When the famed TV producer Gary David Goldberg passed away last week from brain cancer, most of the obituaries dealt prominently with two things: Goldberg’s up-from-Brooklyn life story, and Family Ties. That series, after all, was Goldberg’s most famous and most-watched, and the first thing most people associate with his name.
I was happy to see, though, that Brooklyn Bridge got some attention as well. The semi-autobiographical series, created by Goldberg and based on his childhood in 1950s Brooklyn, ran on CBS from 1991 to 1993, and drew a small but cultish audience who followed it through numerous timeslot shifts and long disappearances. The cast included Happy Days veteran Marion Ross, veteran character actors Amy Aquino and Louis Zorich, and then-child actress Jenny Lewis, who went on to indie rock stardom. Art Garfunkel wrote and sang the theme song- “that place, just over the Brooklyn Bridge/will always be home to me.”
As I’ve written before, the series took on special resonance for my family: The protagonist was a baseball-loving Jewish kid in the ’50s named Alan Silver, and my father had been a baseball-loving Jewish kid in the ’50s named Alan Silver, one who looked an awful lot like the actor playing the fictional Alan. There were other similarities- Alan, like my dad, had an Uncle Buddy- and my parents were so taken with the show that they launched a letter-writing campaign to save it.
The show ultimately only lasted for just two years, but my family’s connection with the show continued: Gary David Goldberg wrote a letter to my father thanking him for his campaigning, and we met up with Marion Ross when she was in our area performing a play. Years later, the actor who played Alan Silver, Danny Lanzetta, wrote a letter to Deadspin about the New York Knicks, and my father ended up exchanging emails with him (Lanzetta, now a novelist, eulogized Goldberg on Deadspin last week.) And when I ran into Aquino at an International CES panel two years ago, she was excited to hear Brooklyn Bridge mentioned and specifically remembered the fan campaigns to save it.
Now it’s time for another campaign.
Brooklyn Bridge has never been released on any home video format- VHS, DVD or Blu-ray. It is not available on any streaming service, and never has been. I haven’t seen it since it last aired in 1993, and unless they taped it off the original CBS broadcast 20 years ago, kept the tape and still have a working VCR in their house, neither has anyone else. There’s also no trace of the show on YouTube, except for this promo:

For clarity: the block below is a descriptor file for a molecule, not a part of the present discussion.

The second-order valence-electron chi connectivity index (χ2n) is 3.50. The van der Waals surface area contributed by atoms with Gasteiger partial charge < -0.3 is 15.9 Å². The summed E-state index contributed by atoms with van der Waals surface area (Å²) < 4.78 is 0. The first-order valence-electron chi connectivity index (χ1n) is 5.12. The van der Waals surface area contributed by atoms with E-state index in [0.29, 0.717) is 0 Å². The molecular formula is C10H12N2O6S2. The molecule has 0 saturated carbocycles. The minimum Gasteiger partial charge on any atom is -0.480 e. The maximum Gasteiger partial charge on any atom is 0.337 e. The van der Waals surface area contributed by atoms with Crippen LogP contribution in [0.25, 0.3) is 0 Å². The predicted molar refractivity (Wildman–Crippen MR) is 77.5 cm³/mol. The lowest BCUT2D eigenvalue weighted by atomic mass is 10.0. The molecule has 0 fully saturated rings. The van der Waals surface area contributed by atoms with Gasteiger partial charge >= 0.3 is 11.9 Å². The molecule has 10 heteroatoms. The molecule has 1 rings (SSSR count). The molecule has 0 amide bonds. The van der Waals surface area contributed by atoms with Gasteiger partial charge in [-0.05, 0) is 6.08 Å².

In this age in which, through the magic of disc and streaming, fans can rediscover the best old TV shows pretty much whenever they want through a wide variety of options, this gem of a show is completely undiscoverable to anyone who hasn’t ever seen it.
It’s been well-documented that Goldberg fought for several years, including multiple near-misses, to get Brooklyn Bridge released in some type of home video format. But sadly, it never happened in his lifetime. The site TV Worth Watching, along with Goldberg’s own website, mostly led the charge, and TVWW published a ticktock of the series’ near-release on DVD in 2010, which fell apart over wrangling between Goldberg and CBS Home Entertainment.
CBS Home Entertainment owns the series, and any release would likely come from them. So, how about it, CBS? Please strike a deal with someone- retail, Amazon, Netflix- to get Brooklyn Bridge out there. Gary David Goldberg may not have lived to see his most personal project rediscovered and re-embraced, but the news of his passing has brought more attention to Brooklyn Bridge than at any time since it was on the air- and perhaps that attention will lead to its rediscovery.
If you’re interested in seeing a disc or streaming release of Brooklyn Bridge, contact CBS here.